Bush strongly urges on this appeal that the quoted phrase does not announce a correct element of damage. He says this Court has not permitted a recovery according to that rule at least, that no recovery should be allowed beyond the majority of decedent and beyond the life expectancy of the plaintiffs. (Hn 3) Sec. 1453, Miss. Code 1942, under which this suit was brought, provides that "In such action the party or parties suing shall recover such damages as the jury may determine to be just, taking into consideration all the damages of every kind to the decedent and all damages of every kind to any and all parties interested in the suit." The quoted rule was approved, in effect, in Cumberland Telephone & Telegraph Company v. Anderson, 89 Miss. 732, 41 So. 263, and, at least, received tacit approval in Mississippi Cotton Oil Company v. Smith, 95 Miss. 528, 48 So. 735; Gulf & Ship Island Railroad Company v. Boone, 120 Miss. 632, 82 So. 335; and New Deemer Mfg. Company v. Alexander, 122 Miss. 859, 85 So. 104.

However, it appears to have been disapproved in Belzoni Hardwood Company v. Cinquimani, 137 Miss. 72, 102 So. 470; Y & M V Railroad Company v. Barringer, 138 Miss. 296, 103 So. 86, and Gulf Refining Company v. Miller, 150 Miss. 68, 116 So. 295.

(Hn 4) But in Gordon v. Lee, 208 Miss. 21, 43 So. 2d 665, and Southern Pine Electric Power Association v. Denson, 214 Miss. 397, 57 So. 2d 859, the Court again approved the rule. Eight of the Judges, sitting en banc, are of the opinion that the last two cases have settled the question. What has been written as to this element of damage has been said as the organ of the Court. However, the writer desires to say that he thinks the rule is both illogical and unjust illogical, because we know, as a matter of common knowledge, that had the victim lived, his parents, after his majority, would not *244 have received his net earnings for his life expectancy in this case forty-two years; unjust, because this permits in the ordinary course of things, recovery by the parents long after they have passed from life's stage of action. In this case the father was fifty years of age and the mother was forty-two. And if recovery is to be had by plaintiffs for the earnings for the life expectancy of decedent, then it surely should be limited to such a part of the life earnings as the parents might reasonably expect to receive, under the proof, of such life expectancy.

Bush says the amount of the recovery is excessive. As stated, decedent was twenty years of age; he had just graduated at Soso, Mississippi High School; he had worked for different people, mainly his neighbors, in and about farming operations, and as a carpenter, at a pay rate ranging from one dollar an hour to two dollars an hour, and when he was killed he was on his way to accept a job at $1.70 an hour. He was about average ability and skill for his age.

(Hn 5) Of course, the amount of the verdict is usually for the jury. (Hn 6) Our test is whether the verdict is so excessive as to be the result of bias, prejudice or passion on the part of the jury. In Peerless Supply Co., Inc. v. Jeter, 218 Miss. 61, 65 So. 2d 240, this Court said: "Dealing with the amount of verdicts is one of the most troublesome questions with which the courts have to deal. There is no exact yardstick, or measurement, by which to test the question. Each case must depend upon its own facts. The test is not what amount the members of the court would have awarded had they been upon the jury, or what they, as an appellate court, think should have been awarded, but whether the verdict is so excessive as to indicate that the jury was animated by passion, prejudice or corruption." (Hn 7) In view of the age of the decedent, his life expectancy and the elements of damage the jury was permitted to consider, *245 we cannot say the amount awarded was the result of passion, prejudice or corruption.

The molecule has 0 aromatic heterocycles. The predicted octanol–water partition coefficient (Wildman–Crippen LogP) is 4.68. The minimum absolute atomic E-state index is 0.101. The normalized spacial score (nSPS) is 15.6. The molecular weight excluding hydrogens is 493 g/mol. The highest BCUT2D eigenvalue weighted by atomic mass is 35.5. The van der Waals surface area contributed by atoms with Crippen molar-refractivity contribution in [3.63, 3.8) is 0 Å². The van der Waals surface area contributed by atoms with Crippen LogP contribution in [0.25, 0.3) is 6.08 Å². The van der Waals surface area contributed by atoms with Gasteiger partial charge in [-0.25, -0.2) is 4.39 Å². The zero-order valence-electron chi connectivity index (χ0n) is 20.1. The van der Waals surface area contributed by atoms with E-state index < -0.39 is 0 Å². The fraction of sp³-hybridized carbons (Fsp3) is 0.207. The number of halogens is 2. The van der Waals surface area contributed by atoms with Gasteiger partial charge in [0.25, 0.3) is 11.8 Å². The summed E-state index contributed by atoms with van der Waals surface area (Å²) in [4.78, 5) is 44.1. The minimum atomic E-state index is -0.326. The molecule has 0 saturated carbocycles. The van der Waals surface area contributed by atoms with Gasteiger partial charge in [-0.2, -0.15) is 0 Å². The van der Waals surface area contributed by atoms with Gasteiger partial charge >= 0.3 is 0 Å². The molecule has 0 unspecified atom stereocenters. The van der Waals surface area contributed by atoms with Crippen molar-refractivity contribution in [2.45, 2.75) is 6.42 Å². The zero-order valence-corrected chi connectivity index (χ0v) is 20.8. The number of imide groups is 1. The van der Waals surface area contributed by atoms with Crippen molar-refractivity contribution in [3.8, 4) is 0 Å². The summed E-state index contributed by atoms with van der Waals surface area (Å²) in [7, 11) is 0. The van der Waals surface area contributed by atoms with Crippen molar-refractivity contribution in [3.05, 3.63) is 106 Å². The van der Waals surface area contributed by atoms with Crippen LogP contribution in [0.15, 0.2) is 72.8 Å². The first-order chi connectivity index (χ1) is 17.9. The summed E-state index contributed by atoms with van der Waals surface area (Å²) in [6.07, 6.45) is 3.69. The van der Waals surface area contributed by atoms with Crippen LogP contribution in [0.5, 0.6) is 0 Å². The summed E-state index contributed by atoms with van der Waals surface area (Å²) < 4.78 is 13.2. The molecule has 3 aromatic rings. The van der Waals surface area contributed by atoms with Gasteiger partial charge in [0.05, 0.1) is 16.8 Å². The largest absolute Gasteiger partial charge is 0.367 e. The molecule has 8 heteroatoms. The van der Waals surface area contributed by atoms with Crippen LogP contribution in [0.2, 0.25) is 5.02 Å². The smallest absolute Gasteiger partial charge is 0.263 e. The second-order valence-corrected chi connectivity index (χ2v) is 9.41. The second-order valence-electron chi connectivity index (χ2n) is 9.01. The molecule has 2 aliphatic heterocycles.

All justices concur except as to the personal views of the writer of the opinion.

HALL, J., Specially Concurring.

I concur in the result reached in this case but not in all that is said in the controlling opinion.

Judge Roberds says that it is illogical and unjust to permit a recovery by the parents for the net cash value of the life of the deceased. Section 1453, Code of 1942, specifically provides that the jury in a death action may take into consideration "all the damages of every kind and character to the decedent and all damages of every kind to all parties interested in the suit." The plaintiffs are entitled to the damages which they have sustained which includes such items as loss of companionship, loss of contributions which they may reasonably expect to have received from the decedent, and medical, hospital and burial expenses. Then, in addition, but without pyramiding the damages so as to obtain a double recovery, they are entitled to recover all damages of every kind to the decedent. The statute specifically fixes this, and it includes such items as pain and suffering of the decedent, and we have held in at least four cases that the present net cash value of the life of the deceased is one of the elements of damage to the decedent. The defendant has damaged the decedent to this extent and it is no more illogical and unjust to allow the parents recovery of this item than it is to allow them to inherit any other estate that the deceased may have left.

Lee, Kyle, Holmes, Arrington, Ethridge and Gillespie, JJ., concur.